12291565495?profile=RESIZE_400xIn addition to our personal and private information being stolen by foreign cyber threat actors, these same criminals can now quickly obtain sensitive information on US military members from data brokers, according to a new Duke University study whose results were recently published.

See:  https://techpolicy.sanford.duke.edu/wp-content/uploads/sites/4/2023/11/Sherman-et-al-2023-Data-Brokers-and-the-Sale-of-Data-on-US-Military-Personnel.pdf

Data brokers collect and aggregate information and then sell it, license it or share it directly or through services that leverage the data.  Data brokers include credit reporting agencies like Equifax and Experian, marketing companies such as Acxiom, and data analytics and risk assessment firms like Verisk.  Another major player in this space is mobile applications that collect and sell their users’ information to third parties, often without their knowledge or consent.

Data brokers collect and sell a wide range of information, including name, demographic data, political preferences, lifestyle details, home and email address, GPS location, financial situation, and health information.  This information can benefit threat actors, including scams, blackmail, profiling, causing reputational damage, and stalking.  In the case of military members, the exposure of this data could pose a risk to national security.

While some data brokers take steps to ensure that this type of data does not fall into the wrong hands, the study conducted by Duke University researchers found that, in many cases, it’s easy and inexpensive to acquire the information of military service members and veterans, with some brokers specifically advertising such data.  The Duke researchers contacted a dozen brokers in the US to purchase information on military service members and veterans.  They found that the methods used by brokers to verify the identity of customers are inconsistent and noted that these practices are highly unregulated by the US government.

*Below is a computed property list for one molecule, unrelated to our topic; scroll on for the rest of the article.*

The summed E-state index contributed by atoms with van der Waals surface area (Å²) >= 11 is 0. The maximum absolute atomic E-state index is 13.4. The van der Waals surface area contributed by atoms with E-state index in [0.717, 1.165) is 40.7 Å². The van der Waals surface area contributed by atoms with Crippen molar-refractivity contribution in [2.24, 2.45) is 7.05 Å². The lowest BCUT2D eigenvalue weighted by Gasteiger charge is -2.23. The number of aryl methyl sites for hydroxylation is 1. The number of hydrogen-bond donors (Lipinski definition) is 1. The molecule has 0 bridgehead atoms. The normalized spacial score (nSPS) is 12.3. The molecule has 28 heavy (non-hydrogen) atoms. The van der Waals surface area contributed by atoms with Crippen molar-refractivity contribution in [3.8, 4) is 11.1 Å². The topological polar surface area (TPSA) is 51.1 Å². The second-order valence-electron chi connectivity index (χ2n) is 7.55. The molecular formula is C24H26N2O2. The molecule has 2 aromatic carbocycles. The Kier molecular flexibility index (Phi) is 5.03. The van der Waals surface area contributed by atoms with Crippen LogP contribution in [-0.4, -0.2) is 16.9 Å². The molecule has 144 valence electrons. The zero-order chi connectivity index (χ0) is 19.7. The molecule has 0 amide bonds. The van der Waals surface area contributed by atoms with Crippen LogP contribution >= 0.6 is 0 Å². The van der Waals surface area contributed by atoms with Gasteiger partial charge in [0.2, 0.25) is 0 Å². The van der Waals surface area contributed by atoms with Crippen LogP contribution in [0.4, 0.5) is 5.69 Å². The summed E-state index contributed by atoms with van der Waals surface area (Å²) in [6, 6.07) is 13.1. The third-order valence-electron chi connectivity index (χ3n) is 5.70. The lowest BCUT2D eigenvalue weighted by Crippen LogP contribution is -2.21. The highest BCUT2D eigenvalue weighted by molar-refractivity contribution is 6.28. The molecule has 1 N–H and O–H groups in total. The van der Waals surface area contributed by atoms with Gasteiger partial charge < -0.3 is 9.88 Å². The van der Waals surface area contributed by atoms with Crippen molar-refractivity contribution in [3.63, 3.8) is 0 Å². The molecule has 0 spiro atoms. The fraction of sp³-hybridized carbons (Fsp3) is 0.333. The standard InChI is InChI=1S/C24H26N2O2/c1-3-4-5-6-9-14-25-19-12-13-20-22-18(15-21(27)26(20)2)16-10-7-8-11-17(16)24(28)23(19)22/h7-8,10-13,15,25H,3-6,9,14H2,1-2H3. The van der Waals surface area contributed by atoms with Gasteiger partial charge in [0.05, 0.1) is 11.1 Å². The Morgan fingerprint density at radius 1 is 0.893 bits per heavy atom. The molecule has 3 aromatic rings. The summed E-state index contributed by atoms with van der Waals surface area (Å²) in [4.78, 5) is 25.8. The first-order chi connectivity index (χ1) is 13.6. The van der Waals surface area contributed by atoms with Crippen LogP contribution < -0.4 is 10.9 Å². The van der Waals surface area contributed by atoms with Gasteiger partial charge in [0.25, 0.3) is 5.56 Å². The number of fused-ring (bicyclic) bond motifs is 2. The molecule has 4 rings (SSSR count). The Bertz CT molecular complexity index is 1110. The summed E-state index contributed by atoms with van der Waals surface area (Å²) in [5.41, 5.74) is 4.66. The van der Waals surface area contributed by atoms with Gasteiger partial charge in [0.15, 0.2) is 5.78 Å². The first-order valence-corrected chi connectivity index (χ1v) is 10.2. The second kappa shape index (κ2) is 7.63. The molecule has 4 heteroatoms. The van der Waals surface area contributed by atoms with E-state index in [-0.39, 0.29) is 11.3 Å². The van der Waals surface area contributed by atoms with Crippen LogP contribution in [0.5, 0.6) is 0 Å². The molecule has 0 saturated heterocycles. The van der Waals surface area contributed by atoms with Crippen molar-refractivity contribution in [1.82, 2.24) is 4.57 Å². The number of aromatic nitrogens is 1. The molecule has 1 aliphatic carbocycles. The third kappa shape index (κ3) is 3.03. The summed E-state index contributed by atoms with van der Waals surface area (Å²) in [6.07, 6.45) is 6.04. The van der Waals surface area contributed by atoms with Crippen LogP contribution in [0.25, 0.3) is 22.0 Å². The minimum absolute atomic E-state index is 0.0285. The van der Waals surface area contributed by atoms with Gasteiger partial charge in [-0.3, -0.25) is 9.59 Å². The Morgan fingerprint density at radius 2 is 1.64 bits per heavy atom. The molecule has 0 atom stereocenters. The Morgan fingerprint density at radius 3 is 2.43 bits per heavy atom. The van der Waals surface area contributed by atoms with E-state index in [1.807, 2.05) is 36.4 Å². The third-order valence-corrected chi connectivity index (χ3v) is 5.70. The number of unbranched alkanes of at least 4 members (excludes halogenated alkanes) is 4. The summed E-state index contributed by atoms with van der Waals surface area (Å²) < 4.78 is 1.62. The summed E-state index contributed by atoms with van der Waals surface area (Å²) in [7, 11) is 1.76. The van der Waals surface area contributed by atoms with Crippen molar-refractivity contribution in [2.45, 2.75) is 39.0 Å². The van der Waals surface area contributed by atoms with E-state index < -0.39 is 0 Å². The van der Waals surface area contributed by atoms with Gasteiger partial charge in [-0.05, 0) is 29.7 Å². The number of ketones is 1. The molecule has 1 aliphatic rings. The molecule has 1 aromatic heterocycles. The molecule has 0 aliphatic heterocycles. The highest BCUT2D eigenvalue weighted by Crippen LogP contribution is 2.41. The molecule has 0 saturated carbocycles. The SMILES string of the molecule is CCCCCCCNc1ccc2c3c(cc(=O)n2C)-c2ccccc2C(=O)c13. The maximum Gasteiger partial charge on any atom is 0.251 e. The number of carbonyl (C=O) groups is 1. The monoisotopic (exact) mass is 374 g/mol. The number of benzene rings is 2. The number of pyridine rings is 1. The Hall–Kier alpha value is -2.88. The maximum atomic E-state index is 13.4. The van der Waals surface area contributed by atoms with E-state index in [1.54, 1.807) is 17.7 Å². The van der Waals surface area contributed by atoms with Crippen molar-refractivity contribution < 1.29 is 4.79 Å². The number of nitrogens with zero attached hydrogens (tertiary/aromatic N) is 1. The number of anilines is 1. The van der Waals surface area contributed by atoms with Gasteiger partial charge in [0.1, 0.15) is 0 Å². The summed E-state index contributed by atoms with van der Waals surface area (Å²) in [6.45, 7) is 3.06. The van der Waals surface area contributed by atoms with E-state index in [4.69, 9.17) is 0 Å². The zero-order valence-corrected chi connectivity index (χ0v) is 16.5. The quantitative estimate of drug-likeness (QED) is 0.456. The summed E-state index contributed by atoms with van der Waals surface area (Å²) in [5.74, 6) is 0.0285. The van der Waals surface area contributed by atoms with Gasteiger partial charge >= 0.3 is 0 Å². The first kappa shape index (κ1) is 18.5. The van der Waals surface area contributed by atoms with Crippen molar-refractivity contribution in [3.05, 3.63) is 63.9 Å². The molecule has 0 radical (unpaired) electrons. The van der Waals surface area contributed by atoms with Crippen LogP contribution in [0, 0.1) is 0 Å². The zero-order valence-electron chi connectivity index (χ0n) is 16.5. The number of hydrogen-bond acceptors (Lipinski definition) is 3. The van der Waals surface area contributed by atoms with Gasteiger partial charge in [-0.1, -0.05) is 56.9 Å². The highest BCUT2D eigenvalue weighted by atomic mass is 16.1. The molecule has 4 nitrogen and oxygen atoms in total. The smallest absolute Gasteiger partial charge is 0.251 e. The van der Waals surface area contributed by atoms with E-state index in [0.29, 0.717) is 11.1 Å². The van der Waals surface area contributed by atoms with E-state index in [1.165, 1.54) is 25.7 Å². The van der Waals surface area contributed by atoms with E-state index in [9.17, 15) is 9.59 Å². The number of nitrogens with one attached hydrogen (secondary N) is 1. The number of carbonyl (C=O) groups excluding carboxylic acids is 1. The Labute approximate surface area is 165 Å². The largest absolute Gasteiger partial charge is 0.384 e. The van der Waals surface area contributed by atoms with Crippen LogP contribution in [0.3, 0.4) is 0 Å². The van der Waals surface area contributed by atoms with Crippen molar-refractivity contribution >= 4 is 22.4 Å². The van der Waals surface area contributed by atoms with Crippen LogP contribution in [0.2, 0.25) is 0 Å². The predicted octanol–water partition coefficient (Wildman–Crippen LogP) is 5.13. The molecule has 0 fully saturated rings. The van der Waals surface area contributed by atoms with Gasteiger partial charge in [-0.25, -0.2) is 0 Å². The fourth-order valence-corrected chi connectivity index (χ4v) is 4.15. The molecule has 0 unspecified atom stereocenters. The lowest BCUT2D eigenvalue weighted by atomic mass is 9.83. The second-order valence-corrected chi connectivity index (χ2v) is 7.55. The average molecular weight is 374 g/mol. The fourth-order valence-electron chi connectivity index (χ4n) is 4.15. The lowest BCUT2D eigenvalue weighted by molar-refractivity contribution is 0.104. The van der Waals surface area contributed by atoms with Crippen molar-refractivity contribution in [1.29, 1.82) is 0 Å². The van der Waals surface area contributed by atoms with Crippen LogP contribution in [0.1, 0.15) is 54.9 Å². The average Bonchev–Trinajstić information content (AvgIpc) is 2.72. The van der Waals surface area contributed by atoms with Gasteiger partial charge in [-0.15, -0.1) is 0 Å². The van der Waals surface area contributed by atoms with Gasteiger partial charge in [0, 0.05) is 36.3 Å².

While some brokers refused to sell the data to an unverified organization, others seemed more interested in ensuring confidentiality around purchasing the data, not the confidentiality of the actual data.  The researchers acquired sensitive information for as little as $0.12 per record when buying thousands of records, and the price can go as low as $0.01 per individual for larger purchases.

The researchers attempted to buy data using a US domain and a .asia domain name that had been linked to a Singaporean IP address.  Even when the .asia domain was used, several brokers agreed to provide thousands of records, including data geo-fenced to strategic locations such as Washington DC, Fort Bragg in North Carolina, and Fort AP Hill and Quantico in Virginia.  “Foreign governments have historically sought data about American persons and organizations for espionage, election interference, and other purposes.  Their interest in the U.S. military in particular is high, and they could obtain such data through the data brokerage ecosystem, either by purchasing it legally or by hacking into the databases of brokers or their customers,” the researchers wrote in their report.

The researchers recommended that lawmakers pass a comprehensive privacy law with strong controls on the data brokerage ecosystem. Congress was advised to provide more funding to regulatory agencies that can enforce new policies.  In addition, the Department of Defense should conduct an internal contractual data flow assessment, which may help restrict the exposure of sensitive military information to data brokers.


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